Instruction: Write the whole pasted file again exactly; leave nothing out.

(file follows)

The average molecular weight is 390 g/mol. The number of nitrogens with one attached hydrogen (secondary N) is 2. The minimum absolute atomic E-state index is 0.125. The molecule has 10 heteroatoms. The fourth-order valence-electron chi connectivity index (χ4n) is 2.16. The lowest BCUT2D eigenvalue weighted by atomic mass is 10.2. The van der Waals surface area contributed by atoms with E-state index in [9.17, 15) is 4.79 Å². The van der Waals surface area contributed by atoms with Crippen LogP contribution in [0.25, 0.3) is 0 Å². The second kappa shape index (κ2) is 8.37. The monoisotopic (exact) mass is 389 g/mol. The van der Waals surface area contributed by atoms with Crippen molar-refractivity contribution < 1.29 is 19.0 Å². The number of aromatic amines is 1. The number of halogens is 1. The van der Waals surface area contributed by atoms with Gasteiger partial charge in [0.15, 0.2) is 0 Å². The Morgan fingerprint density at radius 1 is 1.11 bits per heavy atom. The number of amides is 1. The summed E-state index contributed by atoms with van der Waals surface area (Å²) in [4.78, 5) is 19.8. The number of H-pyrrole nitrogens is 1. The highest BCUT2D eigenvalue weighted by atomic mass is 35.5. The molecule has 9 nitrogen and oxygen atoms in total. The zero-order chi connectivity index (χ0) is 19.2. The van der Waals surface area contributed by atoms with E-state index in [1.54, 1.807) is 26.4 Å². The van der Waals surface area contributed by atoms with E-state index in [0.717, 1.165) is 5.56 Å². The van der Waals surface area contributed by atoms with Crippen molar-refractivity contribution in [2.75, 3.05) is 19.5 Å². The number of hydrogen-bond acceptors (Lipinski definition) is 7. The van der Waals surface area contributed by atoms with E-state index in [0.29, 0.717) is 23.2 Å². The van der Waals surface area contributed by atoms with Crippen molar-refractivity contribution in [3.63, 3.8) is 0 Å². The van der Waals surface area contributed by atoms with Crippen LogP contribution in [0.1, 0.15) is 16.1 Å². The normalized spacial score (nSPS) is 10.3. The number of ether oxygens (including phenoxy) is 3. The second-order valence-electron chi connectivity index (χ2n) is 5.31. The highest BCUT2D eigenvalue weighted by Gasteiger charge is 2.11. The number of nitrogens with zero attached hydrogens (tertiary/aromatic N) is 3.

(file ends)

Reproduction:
The average molecular weight is 390 g/mol. The number of nitrogens with one attached hydrogen (secondary N) is 2. The minimum absolute atomic E-state index is 0.125. The molecule has 10 heteroatoms. The fourth-order valence-electron chi connectivity index (χ4n) is 2.16. The lowest BCUT2D eigenvalue weighted by atomic mass is 10.2. The van der Waals surface area contributed by atoms with E-state index in [9.17, 15) is 4.79 Å². The van der Waals surface area contributed by atoms with Crippen LogP contribution in [0.25, 0.3) is 0 Å². The second kappa shape index (κ2) is 8.37. The monoisotopic (exact) mass is 389 g/mol. The van der Waals surface area contributed by atoms with Crippen molar-refractivity contribution < 1.29 is 19.0 Å². The number of aromatic amines is 1. The number of halogens is 1. The van der Waals surface area contributed by atoms with Gasteiger partial charge in [0.15, 0.2) is 0 Å². The Morgan fingerprint density at radius 1 is 1.11 bits per heavy atom. The number of amides is 1. The summed E-state index contributed by atoms with van der Waals surface area (Å²) in [4.78, 5) is 19.8. The number of H-pyrrole nitrogens is 1. The highest BCUT2D eigenvalue weighted by atomic mass is 35.5. The molecule has 9 nitrogen and oxygen atoms in total. The zero-order chi connectivity index (χ0) is 19.2. The van der Waals surface area contributed by atoms with E-state index in [1.54, 1.807) is 26.4 Å². The van der Waals surface area contributed by atoms with E-state index in [0.717, 1.165) is 5.56 Å². The van der Waals surface area contributed by atoms with Crippen molar-refractivity contribution in [2.75, 3.05) is 19.5 Å². The number of hydrogen-bond acceptors (Lipinski definition) is 7. The van der Waals surface area contributed by atoms with E-state index in [0.29, 0.717) is 23.2 Å². The van der Waals surface area contributed by atoms with Crippen molar-refractivity contribution in [3.63, 3.8) is 0 Å². The van der Waals surface area contributed by atoms with Crippen LogP contribution in [0.1, 0.15) is 16.1 Å². The normalized spacial score (nSPS) is 10.3. The number of ether oxygens (including phenoxy) is 3. The second-order valence-electron chi connectivity index (χ2n) is 5.31. The highest BCUT2D eigenvalue weighted by Gasteiger charge is 2.11. The number of nitrogens with zero attached hydrogens (tertiary/aromatic N) is 3.